August 25, 2014

SAIL - Tata Steel JV started scouting for acquisition of overseas coal assets

After acquiring a large coal property in Mozambique less than a fort-night ago, the State-run Indian steel major Steel Authority of India Ltd (SAIL) has once again geared up its activities for fresh acquisitions of overseas coking coal assets. Now it is through SAIL-Tata Steel Ltd JV (joint venture) called S&T Mining, whose main purpose would be scouting and acquisition of overseas coal assets to ensure continuous supply of coking coal, a key raw material in steel production. 
S&T Mining, a joint venture between Tata Steel and SAIL, has already invited applications for prime coking coal assets with a minimum reserve of 100 million tones giving last date to submit applications is September 10. It is open to the option of stake purchase, long-term off take or any other arrangement to secure long-term supply of coking coal. Actually the JV, S&T Mining was formed in 2008 with an aim to secure, develop, and operate coal mines for its promoters, remained largely dormant all these years. "We will be getting increasingly active over the next few months at S&T Mining and will hopefully be in a position to take up new projects," Steel Authority of India Ltd (SAIL) Chairman CS Verma said recently in a TV Channel. With international coal prices at a rock bottom, analysts feel it is the right time to pick up coking coal assets, especially for the likes of Tata Steel and SAIL, to meet their ambitious steelmaking capacity enhancement plans. SAIL is raising its capacity to 23 mt by 2015 and Tata Steel is set to commission 3 MT capacity plant at its upcoming unit in Odisha's Kalinganagar by March 2015.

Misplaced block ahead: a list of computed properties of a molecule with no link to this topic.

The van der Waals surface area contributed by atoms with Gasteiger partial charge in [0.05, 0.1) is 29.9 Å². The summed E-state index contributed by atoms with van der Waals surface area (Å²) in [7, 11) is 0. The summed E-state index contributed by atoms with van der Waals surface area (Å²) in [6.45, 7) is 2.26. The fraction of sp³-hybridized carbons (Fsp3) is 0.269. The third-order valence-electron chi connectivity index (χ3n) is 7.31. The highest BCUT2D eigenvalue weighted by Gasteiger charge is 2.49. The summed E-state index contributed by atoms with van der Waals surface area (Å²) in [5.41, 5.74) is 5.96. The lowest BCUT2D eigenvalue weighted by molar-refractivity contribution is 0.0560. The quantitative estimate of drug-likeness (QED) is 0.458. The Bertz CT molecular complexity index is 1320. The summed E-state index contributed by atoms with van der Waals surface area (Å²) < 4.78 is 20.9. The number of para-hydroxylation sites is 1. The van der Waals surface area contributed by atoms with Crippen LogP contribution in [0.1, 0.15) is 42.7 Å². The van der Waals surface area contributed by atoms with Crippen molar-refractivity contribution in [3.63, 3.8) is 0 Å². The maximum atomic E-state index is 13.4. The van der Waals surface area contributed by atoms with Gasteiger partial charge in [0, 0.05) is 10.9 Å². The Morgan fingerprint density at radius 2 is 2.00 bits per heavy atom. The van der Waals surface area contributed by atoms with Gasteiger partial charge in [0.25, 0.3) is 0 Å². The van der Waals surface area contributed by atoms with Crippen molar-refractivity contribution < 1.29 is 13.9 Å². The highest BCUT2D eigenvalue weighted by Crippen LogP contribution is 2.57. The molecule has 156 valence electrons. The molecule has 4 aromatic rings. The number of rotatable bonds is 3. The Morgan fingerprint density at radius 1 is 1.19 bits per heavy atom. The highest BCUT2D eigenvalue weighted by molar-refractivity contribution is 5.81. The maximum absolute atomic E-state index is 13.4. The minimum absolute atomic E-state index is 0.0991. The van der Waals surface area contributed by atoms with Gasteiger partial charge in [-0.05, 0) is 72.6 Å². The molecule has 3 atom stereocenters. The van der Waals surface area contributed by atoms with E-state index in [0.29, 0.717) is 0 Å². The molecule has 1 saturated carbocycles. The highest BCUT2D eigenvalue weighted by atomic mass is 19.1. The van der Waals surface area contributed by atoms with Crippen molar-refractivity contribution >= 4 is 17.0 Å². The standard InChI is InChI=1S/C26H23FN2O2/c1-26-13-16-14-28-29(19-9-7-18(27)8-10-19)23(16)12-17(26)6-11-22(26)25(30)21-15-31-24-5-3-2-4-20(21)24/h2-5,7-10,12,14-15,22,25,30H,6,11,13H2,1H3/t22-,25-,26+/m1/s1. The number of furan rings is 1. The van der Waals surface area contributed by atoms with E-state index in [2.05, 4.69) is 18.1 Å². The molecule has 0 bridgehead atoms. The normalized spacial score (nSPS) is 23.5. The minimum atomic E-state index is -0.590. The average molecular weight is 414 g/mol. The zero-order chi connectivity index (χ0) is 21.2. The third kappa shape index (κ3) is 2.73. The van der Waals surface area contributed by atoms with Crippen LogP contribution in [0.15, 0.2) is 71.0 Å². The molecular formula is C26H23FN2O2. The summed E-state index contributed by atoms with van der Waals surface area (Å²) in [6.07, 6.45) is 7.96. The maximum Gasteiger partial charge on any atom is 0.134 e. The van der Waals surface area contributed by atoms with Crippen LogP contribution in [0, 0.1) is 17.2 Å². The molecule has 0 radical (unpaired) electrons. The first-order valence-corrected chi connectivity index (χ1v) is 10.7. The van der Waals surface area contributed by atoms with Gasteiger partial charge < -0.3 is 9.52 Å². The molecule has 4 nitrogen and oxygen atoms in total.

S&T Mining said it would certainly prefer mines in Australia. The company is seeking hard coking coal mines that will have an output of more than 2 MT of saleable coal per annum and a minimum asset life of 25 years. In particular, S&T Mining said it is interested in mines that are close to commissioning or one to two years from getting operative. SAIL and Tata Steel have captive coal mines, but both depend on largely imports of coking coal to meet their current requirement. SAIL relies on imports for 90 per cent of its coal needs, while Tata Steel imports 50 per cent of the coal it consumes. At present almost 80 percent of coking coal used by Indian steel industry is imported from Australia.

(Source: Excerpts from Economic Times)      

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